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LilyPad LED Pink (5pcs)

A simple, very bright pink LED LilyPad. Light up the night!

LilyPad is a wearable e-textile technology developed by Leah Buechley and cooperatively designed by Leah and SparkFun. Each LilyPad was creatively designed to have large connecting pads to allow them to be sewn into clothing. Various input, output, power, and sensor boards are available. They're even washable!

Note: A portion of this sale is given back to Dr. Leah Buechley for continued development and education of e-textiles.

  • 5x11mm
  • Thin 0.8mm PCB


LilyPad LED Pink (5pcs) Product Help and Resources

Origami Paper Circuits

May 26, 2015

A quick tutorial to get you started in the world of light up origami flowers.

Core Skill: DIY

Whether it's for assembling a kit, hacking an enclosure, or creating your own parts; the DIY skill is all about knowing how to use tools and the techniques associated with them.


Skill Level: Noob - Basic assembly is required. You may need to provide your own basic tools like a screwdriver, hammer or scissors. Power tools or custom parts are not required. Instructions will be included and easy to follow. Sewing may be required, but only with included patterns.
See all skill levels

Core Skill: Electrical Prototyping

If it requires power, you need to know how much, what all the pins do, and how to hook it up. You may need to reference datasheets, schematics, and know the ins and outs of electronics.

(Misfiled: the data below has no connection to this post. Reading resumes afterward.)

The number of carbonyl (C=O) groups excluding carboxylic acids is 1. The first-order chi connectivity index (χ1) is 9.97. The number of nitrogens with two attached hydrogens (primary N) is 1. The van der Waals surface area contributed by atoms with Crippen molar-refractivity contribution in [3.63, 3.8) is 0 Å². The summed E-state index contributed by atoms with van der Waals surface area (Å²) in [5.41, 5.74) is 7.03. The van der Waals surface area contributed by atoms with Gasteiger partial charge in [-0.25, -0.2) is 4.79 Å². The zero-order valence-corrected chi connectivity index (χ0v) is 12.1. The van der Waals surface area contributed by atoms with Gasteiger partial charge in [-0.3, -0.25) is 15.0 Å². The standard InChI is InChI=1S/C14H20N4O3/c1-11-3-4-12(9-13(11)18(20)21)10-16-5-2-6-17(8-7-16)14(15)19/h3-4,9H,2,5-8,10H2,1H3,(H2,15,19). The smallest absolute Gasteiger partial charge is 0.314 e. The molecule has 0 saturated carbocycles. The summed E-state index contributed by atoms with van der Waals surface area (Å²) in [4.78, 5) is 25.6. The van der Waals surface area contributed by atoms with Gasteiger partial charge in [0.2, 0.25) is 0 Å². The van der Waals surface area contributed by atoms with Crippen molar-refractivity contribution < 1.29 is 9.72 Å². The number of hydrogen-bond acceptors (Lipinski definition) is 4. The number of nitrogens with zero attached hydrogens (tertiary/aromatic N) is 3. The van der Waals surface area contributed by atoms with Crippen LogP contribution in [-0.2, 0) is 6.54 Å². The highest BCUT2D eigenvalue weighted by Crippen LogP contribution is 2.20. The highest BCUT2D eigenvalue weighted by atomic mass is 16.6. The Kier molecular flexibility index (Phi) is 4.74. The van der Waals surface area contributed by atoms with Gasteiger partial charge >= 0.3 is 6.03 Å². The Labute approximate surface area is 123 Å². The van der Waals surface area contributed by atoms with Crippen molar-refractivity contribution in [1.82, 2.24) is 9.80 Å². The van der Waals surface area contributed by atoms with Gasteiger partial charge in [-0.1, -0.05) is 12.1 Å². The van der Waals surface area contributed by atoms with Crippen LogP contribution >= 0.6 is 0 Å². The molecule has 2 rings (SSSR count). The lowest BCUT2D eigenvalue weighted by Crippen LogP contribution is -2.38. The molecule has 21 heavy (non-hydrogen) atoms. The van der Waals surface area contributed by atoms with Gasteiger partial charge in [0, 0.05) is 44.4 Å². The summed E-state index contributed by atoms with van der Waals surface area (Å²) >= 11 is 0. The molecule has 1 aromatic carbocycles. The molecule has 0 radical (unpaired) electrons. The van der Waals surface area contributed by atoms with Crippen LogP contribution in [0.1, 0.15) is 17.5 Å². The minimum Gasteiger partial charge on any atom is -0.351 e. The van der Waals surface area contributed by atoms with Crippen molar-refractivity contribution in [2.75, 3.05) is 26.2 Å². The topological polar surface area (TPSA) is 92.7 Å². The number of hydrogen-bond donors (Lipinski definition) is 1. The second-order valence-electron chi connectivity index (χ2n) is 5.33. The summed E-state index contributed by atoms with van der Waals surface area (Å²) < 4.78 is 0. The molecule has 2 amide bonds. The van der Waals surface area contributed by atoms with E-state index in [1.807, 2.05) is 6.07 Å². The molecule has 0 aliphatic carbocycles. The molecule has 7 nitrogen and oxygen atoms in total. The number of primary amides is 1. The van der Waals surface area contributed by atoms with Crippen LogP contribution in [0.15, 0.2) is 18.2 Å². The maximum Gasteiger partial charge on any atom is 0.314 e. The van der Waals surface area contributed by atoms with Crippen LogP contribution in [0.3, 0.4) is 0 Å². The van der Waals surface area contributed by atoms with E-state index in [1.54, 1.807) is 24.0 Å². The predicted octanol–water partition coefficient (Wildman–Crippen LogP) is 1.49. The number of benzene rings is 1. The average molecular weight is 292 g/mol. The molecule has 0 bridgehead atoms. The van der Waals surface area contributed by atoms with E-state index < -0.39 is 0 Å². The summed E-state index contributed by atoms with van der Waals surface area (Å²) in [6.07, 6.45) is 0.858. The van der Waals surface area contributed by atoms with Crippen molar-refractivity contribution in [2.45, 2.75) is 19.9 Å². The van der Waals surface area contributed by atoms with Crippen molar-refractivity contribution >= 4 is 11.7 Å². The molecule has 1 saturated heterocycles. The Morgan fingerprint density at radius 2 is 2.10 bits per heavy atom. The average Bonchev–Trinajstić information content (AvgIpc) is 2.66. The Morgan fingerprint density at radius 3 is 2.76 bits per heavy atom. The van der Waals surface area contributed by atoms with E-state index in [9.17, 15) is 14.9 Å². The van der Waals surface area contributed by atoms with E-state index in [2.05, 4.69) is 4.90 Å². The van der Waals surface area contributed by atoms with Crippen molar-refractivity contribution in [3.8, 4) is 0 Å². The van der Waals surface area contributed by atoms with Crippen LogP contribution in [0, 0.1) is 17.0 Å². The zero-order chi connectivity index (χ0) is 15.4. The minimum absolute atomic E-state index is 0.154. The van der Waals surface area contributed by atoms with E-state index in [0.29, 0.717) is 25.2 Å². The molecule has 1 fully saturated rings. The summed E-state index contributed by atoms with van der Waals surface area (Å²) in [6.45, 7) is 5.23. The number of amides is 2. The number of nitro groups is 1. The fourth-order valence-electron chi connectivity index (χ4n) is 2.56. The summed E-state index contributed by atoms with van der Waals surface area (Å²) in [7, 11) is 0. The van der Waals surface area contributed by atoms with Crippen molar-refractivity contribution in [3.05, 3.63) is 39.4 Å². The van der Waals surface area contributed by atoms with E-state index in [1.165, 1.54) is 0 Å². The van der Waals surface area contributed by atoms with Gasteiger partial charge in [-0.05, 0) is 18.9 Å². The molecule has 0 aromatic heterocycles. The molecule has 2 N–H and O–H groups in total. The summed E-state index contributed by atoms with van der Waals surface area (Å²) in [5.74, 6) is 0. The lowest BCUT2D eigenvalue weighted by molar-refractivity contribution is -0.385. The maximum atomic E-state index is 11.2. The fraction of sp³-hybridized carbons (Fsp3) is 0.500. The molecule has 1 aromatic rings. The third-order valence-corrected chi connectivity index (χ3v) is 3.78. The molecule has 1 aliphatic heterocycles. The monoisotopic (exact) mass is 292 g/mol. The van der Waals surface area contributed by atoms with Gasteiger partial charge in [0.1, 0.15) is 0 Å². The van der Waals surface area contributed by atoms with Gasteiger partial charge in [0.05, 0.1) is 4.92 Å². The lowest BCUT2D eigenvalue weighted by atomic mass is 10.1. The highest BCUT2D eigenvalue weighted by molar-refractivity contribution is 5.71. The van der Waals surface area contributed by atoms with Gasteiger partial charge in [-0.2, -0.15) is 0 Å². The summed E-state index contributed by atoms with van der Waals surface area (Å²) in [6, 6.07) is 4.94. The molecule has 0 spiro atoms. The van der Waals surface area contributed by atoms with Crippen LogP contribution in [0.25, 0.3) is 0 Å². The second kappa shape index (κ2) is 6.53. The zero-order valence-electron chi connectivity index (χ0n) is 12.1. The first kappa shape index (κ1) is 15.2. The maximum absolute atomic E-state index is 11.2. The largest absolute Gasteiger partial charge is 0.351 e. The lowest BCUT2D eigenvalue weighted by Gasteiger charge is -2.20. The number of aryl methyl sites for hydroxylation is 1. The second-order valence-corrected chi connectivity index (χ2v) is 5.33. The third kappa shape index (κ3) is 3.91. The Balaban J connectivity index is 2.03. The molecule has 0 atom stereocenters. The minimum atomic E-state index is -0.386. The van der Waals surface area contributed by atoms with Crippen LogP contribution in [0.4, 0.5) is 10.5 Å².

2 Electrical Prototyping

Skill Level: Rookie - You may be required to know a bit more about the component, such as orientation, or how to hook it up, in addition to power requirements. You will need to understand polarized components.
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Looking for answers to technical questions?

We welcome your comments and suggestions below. However, if you are looking for solutions to technical questions please see our Technical Assistance page.

  • Member #884329 / about 7 years ago / 1

    what resistor would i use if i used 10 of these with the redboard?

    • M-Short / about 7 years ago / 1

      That depends on a lot of things such as how you have them configured (series, parallel, each on individual I/O pins), as well as how bright you want them. Most LEDs can not handle more than 20mA of current. Assuming 5V (even though you should technically take the forward voltage into account) you can calculate the resistance needed to keep the LED from getting more than 20mA. But we are also assuming that your power supply is able to put out more than 20mA, you aren't running them in parallel where the current is split between different LEDs etc. 20mA is also the maximum current, often you can't tell the difference between 20mA and 10mA, and lower than that becomes dimmer but not unusable. Also keep in mind that these already have a 100ohm resistor on them, which was calculated for 5V so you shouldn't need to add your own anyway.

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